Worldwide, trauma continues to be a leading cause of death and disability, and exceeds all other causes of death combined in persons younger than 36 years old.1,2 Recent research has led to a new appreciation of the central role of coagulopathy in trauma care. Hemorrhage accounts for 40% of all trauma deaths3 and control of bleeding is extremely challenging in the presence of an established coagulopathy. This uncontrolled nonsurgical hemorrhage may force the early termination of operations and result in the killing of organs or limbs to preserve life.4
The adverse outcomes of disordered hemostasis are not limited to death from acute blood loss. Organ dysfunction and multiple organ failure are potential consequences of prolonged shock states.5 Coagulation is an integral part of inflammation and widespread activation of coagulation results in the systemic inflammatory response syndrome and increased susceptibility to sepsis.6 This is exacerbated by the immunologic effects of blood transfusions.7–9 Coagulopathy also worsens outcomes from traumatic brain injury by an increased potential for intracranial hemorrhage and secondary neuronal loss.10–12
An acute coagulopathy has recently been identified which is present at admission in one in four trauma patients and is associated with a 4-fold increase in mortality.12–14 More complete and robust measurements,15,16 combined with new models of hemostasis17,18 are beginning to provide a global functional characterization of the causes and effects of traumatic coagulopathy. Early evidence suggests that treatment directed at aggressive correction of this coagulopathy can lead to dramatic reductions in mortality of severely injured patients.19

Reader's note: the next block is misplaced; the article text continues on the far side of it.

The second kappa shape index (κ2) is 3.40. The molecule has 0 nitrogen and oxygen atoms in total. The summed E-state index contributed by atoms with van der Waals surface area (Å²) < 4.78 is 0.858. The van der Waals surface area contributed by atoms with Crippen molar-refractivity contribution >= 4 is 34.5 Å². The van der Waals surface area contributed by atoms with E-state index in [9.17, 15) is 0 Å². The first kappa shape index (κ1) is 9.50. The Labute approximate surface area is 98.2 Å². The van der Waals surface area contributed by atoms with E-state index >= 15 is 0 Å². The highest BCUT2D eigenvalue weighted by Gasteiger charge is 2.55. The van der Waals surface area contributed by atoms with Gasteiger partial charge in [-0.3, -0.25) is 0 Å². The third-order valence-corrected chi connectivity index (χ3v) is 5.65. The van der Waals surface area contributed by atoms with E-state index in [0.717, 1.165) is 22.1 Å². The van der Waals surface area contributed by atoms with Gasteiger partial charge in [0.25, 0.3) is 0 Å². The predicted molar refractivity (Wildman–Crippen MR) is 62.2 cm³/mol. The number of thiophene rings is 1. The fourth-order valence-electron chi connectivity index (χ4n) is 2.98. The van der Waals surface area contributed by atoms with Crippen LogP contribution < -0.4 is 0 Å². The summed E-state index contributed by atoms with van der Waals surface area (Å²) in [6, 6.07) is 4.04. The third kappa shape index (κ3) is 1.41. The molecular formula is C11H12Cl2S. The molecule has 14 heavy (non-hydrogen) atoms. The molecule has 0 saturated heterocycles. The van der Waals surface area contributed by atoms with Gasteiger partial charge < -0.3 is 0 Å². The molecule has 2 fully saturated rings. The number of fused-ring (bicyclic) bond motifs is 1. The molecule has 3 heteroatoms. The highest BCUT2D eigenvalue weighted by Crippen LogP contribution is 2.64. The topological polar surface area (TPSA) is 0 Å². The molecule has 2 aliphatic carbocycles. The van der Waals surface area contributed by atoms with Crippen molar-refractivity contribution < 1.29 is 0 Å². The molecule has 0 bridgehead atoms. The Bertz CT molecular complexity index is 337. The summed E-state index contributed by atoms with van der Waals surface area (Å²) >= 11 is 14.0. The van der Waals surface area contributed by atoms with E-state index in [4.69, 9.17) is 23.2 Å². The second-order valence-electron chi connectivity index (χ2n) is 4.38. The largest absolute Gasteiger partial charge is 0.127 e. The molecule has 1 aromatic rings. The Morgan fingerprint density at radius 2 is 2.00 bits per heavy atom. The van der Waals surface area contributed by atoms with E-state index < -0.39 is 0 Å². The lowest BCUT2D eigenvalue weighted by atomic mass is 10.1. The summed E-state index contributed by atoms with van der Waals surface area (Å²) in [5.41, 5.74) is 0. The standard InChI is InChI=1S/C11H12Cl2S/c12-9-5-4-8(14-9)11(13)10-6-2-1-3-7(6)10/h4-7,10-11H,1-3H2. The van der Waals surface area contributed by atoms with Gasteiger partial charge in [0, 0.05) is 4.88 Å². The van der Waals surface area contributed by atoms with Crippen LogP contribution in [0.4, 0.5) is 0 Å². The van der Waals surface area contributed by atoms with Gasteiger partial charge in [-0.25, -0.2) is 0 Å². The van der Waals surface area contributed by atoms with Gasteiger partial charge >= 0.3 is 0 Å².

Traditional dilutional explanations for coagulopathy in trauma are no longer sufficient given these new basic science models, laboratory experiments, and clinical observations. The overall aim of this review was to synthesize the current evidence for the mechanisms involved in traumatic coagulopathy. We think that the literature suggests that traumatic coagulopathy is multifactorial, but that certain mechanisms are predominant whereas others manifest only in specific clinical states. We also wished to characterize the temporal manifestation of these derangements after injury. A more complete description of the current knowledge of trauma coagulopathy may help to refocus future research and lead to more effective therapeutic interventions.